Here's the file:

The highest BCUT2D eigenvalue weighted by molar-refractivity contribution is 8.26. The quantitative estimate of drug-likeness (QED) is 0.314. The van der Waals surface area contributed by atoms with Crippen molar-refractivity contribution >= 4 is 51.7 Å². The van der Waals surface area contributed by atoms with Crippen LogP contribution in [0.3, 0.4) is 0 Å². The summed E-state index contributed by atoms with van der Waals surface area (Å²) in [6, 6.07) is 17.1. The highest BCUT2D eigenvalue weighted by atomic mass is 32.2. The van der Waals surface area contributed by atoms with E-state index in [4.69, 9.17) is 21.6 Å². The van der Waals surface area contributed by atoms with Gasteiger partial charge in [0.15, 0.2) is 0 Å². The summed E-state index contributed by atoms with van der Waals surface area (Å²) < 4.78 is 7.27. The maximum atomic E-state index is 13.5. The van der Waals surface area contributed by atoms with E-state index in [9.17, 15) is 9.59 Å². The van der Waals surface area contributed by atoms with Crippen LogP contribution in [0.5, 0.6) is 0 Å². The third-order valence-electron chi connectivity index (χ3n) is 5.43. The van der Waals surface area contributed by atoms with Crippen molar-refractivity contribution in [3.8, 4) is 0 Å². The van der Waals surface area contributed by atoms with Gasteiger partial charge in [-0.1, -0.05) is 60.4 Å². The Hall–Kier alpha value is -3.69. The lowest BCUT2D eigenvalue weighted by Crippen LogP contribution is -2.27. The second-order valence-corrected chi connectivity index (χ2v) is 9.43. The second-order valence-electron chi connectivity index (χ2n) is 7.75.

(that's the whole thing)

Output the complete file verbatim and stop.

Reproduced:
The highest BCUT2D eigenvalue weighted by molar-refractivity contribution is 8.26. The quantitative estimate of drug-likeness (QED) is 0.314. The van der Waals surface area contributed by atoms with Crippen molar-refractivity contribution >= 4 is 51.7 Å². The van der Waals surface area contributed by atoms with Crippen LogP contribution in [0.3, 0.4) is 0 Å². The summed E-state index contributed by atoms with van der Waals surface area (Å²) in [6, 6.07) is 17.1. The highest BCUT2D eigenvalue weighted by atomic mass is 32.2. The van der Waals surface area contributed by atoms with E-state index in [4.69, 9.17) is 21.6 Å². The van der Waals surface area contributed by atoms with Gasteiger partial charge in [0.15, 0.2) is 0 Å². The summed E-state index contributed by atoms with van der Waals surface area (Å²) < 4.78 is 7.27. The maximum atomic E-state index is 13.5. The van der Waals surface area contributed by atoms with E-state index in [9.17, 15) is 9.59 Å². The van der Waals surface area contributed by atoms with Crippen LogP contribution in [0.5, 0.6) is 0 Å². The third-order valence-electron chi connectivity index (χ3n) is 5.43. The van der Waals surface area contributed by atoms with Crippen molar-refractivity contribution in [3.8, 4) is 0 Å². The van der Waals surface area contributed by atoms with Gasteiger partial charge in [-0.1, -0.05) is 60.4 Å². The Hall–Kier alpha value is -3.69. The lowest BCUT2D eigenvalue weighted by Crippen LogP contribution is -2.27. The second-order valence-corrected chi connectivity index (χ2v) is 9.43. The second-order valence-electron chi connectivity index (χ2n) is 7.75.